Words: James Frostick
Band image: Capital Waste Pictures
Just over a month ago, Adelaide/Tarndanya trio Introduction released their debut self-titled EP – a collection of six beautifully minimal synth-pop -meets-post-punk gems. Today we’re thrilled to be premiering the visuals for standout track ‘Introduction’, a suitably mellow and hypnotic statement of intent that perfectly encapsulates the band’s understated power.
The members of Introduction are probably sick of introducing themselves. Even though their band name, debut EP (out now through Tenth Court) and said EP’s lead track are all named Introduction, this no doubt pales in comparison to the amount of times they’ve felt they’ve introduced themselves to elements of the Australian music scene. The trio of Harriet Fraser-Barbour (Workhorse, Millenium Cowboy), Elena Nees (Rex Wonderful & The Silk Sheets) and Lauren Abineri (Waterbear) have been performing long enough to have experienced a plethora of reactions from the male-dominated music scene – from outright dismissal to tokenistic inclusivity. By dubbing themselves Introduction, they play with the notion that no matter their musical skill, they still feel like they are perpetually debuting, or rather, having to try and justify their place again and again.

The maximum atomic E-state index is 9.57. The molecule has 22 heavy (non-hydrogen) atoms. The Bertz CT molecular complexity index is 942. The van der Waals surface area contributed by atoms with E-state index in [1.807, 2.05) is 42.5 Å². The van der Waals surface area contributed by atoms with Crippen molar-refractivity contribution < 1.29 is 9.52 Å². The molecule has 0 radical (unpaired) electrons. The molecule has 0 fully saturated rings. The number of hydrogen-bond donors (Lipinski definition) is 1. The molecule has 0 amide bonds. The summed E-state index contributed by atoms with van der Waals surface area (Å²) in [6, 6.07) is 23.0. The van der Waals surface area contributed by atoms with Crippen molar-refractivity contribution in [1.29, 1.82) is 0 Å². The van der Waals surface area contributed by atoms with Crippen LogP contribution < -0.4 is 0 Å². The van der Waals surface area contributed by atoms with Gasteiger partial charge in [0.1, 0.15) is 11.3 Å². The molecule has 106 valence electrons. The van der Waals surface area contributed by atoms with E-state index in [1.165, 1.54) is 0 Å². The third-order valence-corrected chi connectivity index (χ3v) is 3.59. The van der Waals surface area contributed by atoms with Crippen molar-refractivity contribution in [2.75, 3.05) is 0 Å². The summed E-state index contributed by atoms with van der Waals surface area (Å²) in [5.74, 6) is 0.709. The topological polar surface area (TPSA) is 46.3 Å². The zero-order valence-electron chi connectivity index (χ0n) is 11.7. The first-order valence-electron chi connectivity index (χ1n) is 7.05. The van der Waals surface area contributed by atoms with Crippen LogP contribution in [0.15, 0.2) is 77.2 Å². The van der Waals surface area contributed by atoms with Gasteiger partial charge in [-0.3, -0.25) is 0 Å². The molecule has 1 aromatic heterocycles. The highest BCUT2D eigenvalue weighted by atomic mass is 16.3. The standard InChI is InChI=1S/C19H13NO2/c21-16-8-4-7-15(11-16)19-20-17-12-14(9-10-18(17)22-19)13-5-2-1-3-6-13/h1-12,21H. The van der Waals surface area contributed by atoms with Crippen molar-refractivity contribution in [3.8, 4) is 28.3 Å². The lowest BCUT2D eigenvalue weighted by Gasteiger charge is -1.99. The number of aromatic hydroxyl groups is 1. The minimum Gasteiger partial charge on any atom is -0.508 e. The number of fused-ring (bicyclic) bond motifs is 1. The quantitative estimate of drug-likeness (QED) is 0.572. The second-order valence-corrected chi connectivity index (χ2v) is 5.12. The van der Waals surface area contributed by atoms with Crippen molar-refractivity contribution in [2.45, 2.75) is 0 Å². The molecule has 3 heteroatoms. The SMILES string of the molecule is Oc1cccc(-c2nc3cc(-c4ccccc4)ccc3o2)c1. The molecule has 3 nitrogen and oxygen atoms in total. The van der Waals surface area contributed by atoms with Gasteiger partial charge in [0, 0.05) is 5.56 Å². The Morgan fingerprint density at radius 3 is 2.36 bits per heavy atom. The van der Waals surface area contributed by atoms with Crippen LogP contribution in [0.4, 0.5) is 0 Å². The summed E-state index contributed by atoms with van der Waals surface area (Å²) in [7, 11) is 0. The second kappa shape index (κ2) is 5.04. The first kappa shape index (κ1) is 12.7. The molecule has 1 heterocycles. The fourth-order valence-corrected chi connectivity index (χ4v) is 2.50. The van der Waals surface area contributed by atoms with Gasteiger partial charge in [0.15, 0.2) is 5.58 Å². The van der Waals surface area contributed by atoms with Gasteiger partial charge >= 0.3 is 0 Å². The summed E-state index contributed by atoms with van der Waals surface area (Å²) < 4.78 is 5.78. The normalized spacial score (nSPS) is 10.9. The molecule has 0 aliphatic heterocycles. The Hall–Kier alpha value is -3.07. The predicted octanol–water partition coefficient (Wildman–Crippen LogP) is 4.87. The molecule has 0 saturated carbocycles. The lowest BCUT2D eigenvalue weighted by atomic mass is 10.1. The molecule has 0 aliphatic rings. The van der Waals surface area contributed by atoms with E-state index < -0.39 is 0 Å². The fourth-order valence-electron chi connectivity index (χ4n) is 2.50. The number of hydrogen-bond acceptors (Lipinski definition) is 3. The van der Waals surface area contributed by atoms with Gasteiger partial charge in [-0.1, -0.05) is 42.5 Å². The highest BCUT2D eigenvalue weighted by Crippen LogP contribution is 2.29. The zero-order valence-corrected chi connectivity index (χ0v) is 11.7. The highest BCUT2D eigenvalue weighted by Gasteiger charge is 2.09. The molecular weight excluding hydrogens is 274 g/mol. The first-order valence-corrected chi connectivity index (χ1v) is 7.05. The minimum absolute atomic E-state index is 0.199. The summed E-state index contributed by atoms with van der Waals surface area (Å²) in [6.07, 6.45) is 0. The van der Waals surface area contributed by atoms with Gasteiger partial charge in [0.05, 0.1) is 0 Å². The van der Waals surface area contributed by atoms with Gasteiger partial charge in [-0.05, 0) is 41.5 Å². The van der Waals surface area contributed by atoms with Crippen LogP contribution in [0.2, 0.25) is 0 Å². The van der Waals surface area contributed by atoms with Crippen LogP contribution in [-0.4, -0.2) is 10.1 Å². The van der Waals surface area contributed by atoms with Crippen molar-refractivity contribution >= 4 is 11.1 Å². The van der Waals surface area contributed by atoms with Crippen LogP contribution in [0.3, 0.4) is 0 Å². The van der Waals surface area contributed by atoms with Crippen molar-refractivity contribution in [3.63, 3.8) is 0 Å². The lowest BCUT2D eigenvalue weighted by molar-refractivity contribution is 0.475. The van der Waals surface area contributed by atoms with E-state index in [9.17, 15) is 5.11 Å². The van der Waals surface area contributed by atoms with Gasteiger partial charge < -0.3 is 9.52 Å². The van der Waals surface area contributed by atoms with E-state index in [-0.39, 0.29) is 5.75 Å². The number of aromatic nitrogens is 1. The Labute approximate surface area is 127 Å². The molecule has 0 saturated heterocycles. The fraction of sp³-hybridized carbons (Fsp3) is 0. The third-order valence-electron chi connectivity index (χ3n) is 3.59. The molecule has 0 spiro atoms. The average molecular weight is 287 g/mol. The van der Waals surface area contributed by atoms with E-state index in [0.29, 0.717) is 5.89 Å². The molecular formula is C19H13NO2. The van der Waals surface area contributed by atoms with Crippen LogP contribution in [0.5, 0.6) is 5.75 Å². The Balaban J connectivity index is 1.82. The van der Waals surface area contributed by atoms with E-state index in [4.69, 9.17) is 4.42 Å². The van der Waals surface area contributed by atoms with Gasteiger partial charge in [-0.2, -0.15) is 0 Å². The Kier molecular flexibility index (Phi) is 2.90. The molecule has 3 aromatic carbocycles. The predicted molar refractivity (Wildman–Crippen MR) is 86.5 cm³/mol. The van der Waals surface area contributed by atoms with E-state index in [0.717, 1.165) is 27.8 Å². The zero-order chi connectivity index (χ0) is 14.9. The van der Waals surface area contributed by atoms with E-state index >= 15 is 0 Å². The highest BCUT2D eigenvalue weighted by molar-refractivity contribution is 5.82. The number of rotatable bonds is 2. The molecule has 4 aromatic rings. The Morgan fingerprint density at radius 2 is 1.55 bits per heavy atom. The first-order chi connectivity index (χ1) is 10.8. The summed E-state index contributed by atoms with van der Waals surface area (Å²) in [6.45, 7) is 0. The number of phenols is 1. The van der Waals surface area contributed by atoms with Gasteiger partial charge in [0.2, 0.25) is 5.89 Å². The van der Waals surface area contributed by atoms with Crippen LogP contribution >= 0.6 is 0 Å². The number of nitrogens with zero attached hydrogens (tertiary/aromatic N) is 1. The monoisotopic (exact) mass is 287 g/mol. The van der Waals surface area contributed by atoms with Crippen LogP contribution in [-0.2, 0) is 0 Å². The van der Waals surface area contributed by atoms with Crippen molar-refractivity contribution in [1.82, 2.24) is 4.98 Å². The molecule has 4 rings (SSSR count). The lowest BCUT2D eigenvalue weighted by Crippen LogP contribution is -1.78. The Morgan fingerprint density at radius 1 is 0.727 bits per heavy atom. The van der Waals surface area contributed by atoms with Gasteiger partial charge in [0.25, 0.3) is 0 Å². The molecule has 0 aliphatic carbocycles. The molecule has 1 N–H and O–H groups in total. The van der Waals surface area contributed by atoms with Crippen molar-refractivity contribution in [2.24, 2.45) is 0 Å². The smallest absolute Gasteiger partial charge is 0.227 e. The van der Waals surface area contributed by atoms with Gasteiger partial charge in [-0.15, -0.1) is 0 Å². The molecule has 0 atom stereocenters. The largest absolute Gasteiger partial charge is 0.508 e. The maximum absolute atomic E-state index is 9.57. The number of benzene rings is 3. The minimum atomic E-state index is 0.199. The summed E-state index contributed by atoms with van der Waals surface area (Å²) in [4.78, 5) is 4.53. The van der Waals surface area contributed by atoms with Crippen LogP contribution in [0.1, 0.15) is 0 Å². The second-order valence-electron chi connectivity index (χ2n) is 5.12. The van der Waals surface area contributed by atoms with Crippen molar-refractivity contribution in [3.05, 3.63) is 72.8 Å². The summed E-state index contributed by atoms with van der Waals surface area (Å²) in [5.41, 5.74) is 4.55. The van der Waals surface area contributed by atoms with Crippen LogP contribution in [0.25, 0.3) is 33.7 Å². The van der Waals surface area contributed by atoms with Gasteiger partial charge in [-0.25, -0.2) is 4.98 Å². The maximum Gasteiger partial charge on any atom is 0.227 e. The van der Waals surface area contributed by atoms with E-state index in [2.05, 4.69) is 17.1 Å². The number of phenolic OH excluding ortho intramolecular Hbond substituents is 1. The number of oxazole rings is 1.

On ‘Introduction’ (the track), the trio wield their sublime dream pop – gliding synth melodies, mellow bass strum and sonorous harmonies – to shine a spotlight on the failings of the scene as it stands. We’re talking about the venues, bookers, audiences and fellow bands that are quick to deem themselves as inclusive, but fall short when it comes to walking the walk. Although the vocal delivery is mediative to the point of being serene, the members of Introduction weave traces of their long-running fatigue into the mix – the exasperation that has fermented into near listless defeat (“My hands are tied / I’ve tried and tried“). The group offer a plea to the gatekeepers maintaining the antiquated status-quo (“Think of your daughter / like running water / love and adore her“) to put themselves in Introduction’s position, or in the shoes of the womxn in their lives that are encountering the same barriers and disingenuous promises. Make inclusivity more than a token gesture – make it crucial, make it real.
Have a look at the clip for ‘Introduction’ – filmed by Peter Pitt – below: